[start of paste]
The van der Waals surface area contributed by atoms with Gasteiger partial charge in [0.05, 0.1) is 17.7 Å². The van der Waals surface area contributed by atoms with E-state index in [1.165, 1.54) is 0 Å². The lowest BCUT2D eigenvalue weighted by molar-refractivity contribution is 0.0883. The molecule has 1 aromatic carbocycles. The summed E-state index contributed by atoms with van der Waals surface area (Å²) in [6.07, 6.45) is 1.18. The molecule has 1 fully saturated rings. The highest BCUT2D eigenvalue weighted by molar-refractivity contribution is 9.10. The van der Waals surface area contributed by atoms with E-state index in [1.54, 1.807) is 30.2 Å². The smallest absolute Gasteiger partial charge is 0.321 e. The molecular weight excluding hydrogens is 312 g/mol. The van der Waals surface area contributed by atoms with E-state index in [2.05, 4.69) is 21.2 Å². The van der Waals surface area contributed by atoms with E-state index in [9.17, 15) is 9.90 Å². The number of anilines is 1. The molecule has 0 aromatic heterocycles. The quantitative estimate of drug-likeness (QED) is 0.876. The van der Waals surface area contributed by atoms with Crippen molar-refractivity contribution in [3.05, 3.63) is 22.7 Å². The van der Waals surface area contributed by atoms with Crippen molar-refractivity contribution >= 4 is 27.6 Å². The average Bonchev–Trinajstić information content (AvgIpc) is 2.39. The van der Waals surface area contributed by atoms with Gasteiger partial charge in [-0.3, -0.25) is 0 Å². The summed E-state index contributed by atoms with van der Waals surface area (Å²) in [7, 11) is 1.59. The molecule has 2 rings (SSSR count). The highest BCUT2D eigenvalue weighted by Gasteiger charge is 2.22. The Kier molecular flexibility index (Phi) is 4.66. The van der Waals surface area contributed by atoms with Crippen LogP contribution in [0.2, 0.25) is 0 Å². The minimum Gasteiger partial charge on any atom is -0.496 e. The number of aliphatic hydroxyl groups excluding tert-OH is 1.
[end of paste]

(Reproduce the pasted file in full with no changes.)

The van der Waals surface area contributed by atoms with Gasteiger partial charge in [0.05, 0.1) is 17.7 Å². The van der Waals surface area contributed by atoms with E-state index in [1.165, 1.54) is 0 Å². The lowest BCUT2D eigenvalue weighted by molar-refractivity contribution is 0.0883. The molecule has 1 aromatic carbocycles. The summed E-state index contributed by atoms with van der Waals surface area (Å²) in [6.07, 6.45) is 1.18. The molecule has 1 fully saturated rings. The highest BCUT2D eigenvalue weighted by molar-refractivity contribution is 9.10. The van der Waals surface area contributed by atoms with E-state index in [1.54, 1.807) is 30.2 Å². The smallest absolute Gasteiger partial charge is 0.321 e. The molecular weight excluding hydrogens is 312 g/mol. The van der Waals surface area contributed by atoms with E-state index in [2.05, 4.69) is 21.2 Å². The van der Waals surface area contributed by atoms with E-state index in [9.17, 15) is 9.90 Å². The number of anilines is 1. The molecule has 0 aromatic heterocycles. The quantitative estimate of drug-likeness (QED) is 0.876. The van der Waals surface area contributed by atoms with Crippen molar-refractivity contribution in [3.05, 3.63) is 22.7 Å². The van der Waals surface area contributed by atoms with Crippen molar-refractivity contribution >= 4 is 27.6 Å². The average Bonchev–Trinajstić information content (AvgIpc) is 2.39. The van der Waals surface area contributed by atoms with Gasteiger partial charge in [-0.3, -0.25) is 0 Å². The summed E-state index contributed by atoms with van der Waals surface area (Å²) in [7, 11) is 1.59. The molecule has 2 rings (SSSR count). The highest BCUT2D eigenvalue weighted by Gasteiger charge is 2.22. The Kier molecular flexibility index (Phi) is 4.66. The van der Waals surface area contributed by atoms with Crippen LogP contribution in [0.2, 0.25) is 0 Å². The minimum Gasteiger partial charge on any atom is -0.496 e. The number of aliphatic hydroxyl groups excluding tert-OH is 1.